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The Whoopie Cap



What can you do with your father’s old hats?  If you were born after, say, 1955, the answer is probably “Not much.”  Men were still wearing fedoras in the 1970s and 1980s, but by 1990, fashion had turned to the point where unless you were Indiana Jones, the hat didn’t look right.  Some blame Jack Kennedy for starting it all, strutting around perfectly coiffed and bare-headed in the early 1960s.  In 1953, Harry Truman, a haberdasher by trade, stepped out of office, and just eight years later we had a president who didn’t care for hats?  The times, they were a-changin’.

If you set the WABAC machine to the 1920s or 1930s (when Indiana Jones was supposed to have lived), you would see the fedora was still very much in style.  Men just didn’t leave the house without a hat of some kind, and for what remained of the middle class, the fedora was the topper of choice.  But like any other piece of clothing, hats wear out, too.  When that happened, you’d just throw it away.  Though if there were a little boy or a teenager in your life, there’s a chance he’d have a use for it.  Remember when, in The Last Crusade, the older archaeologist gave the twelve-year-old Indiana Jones (played by River Phoenix) his fedora in the beginning of the movie, and he started wearing it?  A boy probably wouldn’t have done that back then.  He would have designs of his own.   That design was called the whoopee cap.

The whoopee cap (or, sometimes, a felty) was an old fedora with the brim chopped off in a jagged pattern.  The jagged brim was usually turned up.  Boys would often stick bottle caps and pins in the hats for decoration.  Not stick pins or bobby pins, but pins handed out as promotions, maybe from businesses or political candidates.  The result might be something like the hats on the two kids above.

The whoopee cap used to show up in popular media all the time.  It was a common status detail given to boys or teenagers in movies and cartoons.  If you picked up a comic book printed in the 1940s or 1950s, chances are a little boy character would be wearing one.  And why not?  That’s what cartoonists saw when they looked around back then.

The strange thing is that the whoopee cap, though it went out of fashion roughly sixty years ago, didn’t entirely disappear from the media.  Since adults wrote TV and cartoons, they’d still insert the cap on characters.  They remembered what the whoopee cap was, even if the upcoming generation was raised in ignorance of it.  The first Encyclopedia Brown children’s books were published in 1963, and Bugs Meany, the neighborhood bully, wore one.  The character Goober Pyle in the 1960s hit The Andy Griffith Show wore one, as well.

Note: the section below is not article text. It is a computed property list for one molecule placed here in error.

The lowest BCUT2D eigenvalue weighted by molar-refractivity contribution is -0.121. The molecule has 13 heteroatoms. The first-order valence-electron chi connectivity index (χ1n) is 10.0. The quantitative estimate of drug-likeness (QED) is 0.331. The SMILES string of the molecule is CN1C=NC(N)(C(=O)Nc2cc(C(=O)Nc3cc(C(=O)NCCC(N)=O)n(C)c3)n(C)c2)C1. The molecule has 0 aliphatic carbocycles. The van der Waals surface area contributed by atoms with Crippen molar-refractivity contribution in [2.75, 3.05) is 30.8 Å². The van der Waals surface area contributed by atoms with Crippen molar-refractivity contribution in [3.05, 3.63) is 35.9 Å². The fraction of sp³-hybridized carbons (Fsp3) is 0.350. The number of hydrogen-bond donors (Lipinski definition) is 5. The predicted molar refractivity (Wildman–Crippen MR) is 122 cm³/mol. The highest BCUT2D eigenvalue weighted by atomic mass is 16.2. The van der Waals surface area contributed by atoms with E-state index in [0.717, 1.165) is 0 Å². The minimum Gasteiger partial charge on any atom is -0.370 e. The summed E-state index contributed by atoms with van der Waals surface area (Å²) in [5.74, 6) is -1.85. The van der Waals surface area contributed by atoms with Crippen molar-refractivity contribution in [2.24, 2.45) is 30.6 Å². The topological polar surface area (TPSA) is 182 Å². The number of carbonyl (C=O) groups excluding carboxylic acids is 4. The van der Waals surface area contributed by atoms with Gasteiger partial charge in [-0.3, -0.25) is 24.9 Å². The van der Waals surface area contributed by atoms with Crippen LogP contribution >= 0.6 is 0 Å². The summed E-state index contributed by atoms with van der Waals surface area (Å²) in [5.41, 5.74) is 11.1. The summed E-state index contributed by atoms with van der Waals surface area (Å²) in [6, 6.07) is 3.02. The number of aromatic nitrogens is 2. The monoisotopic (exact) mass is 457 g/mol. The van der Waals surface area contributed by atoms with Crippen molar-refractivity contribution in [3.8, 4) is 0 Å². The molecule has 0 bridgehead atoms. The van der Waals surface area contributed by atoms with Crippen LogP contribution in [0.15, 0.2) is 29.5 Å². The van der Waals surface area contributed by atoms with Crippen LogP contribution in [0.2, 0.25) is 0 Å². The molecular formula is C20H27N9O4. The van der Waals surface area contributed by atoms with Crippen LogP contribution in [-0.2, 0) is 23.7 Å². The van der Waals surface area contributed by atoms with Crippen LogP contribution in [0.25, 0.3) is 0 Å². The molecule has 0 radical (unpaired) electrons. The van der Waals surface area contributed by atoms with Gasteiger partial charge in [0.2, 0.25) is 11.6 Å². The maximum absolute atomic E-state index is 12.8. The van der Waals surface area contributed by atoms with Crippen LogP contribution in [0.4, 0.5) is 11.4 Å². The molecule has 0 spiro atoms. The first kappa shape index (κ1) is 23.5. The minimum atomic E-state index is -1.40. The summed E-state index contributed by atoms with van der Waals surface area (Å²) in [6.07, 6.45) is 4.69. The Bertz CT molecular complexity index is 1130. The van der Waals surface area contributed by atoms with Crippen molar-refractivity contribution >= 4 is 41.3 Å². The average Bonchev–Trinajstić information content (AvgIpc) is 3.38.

Forsyth "Jughead" Jones III still wears a whoopie cap


But perhaps the most well-known whoopee cap of all time, one which you can still see on a fictional character today, is the one worn by Jughead Jones in Archie comics.  The character first appeared in 1941, as part of the original cast of the comic.  At the time, the reference would not have been lost on the readers.  Archie comics were a big hit in the 1940s and remain popular today, but the whoopee cap eventually started to be seen as a problem.  By the mid-1960s, readers were regularly writing in to ask, “Why does Jughead wear a crown?”  In the late 1960s, the artists at Archie decided it was maybe time to update Jughead’s look, and gave him a red baseball cap.  This resulted in far more letters from distraught readers demanding, “Bring back the crown!”  So the “crown” stayed, and the generations that would grow up reading Archie comics would continue to wonder the same thing.  But a cartoon character’s look is something readers get attached to.  Scrooge McDuck has been wearing a top hat and spats far past the point where the look made any sense.  The Peanuts gang hasn’t had a fashion update since their debut in 1950.  Readers don’t like it when you change a cartoon character’s clothes.  (If you’re not a cartoon character, I still recommend regular changes of clothes.  It’s not quite as endearing on an actual person.)

A scene from Riverdale, 1947

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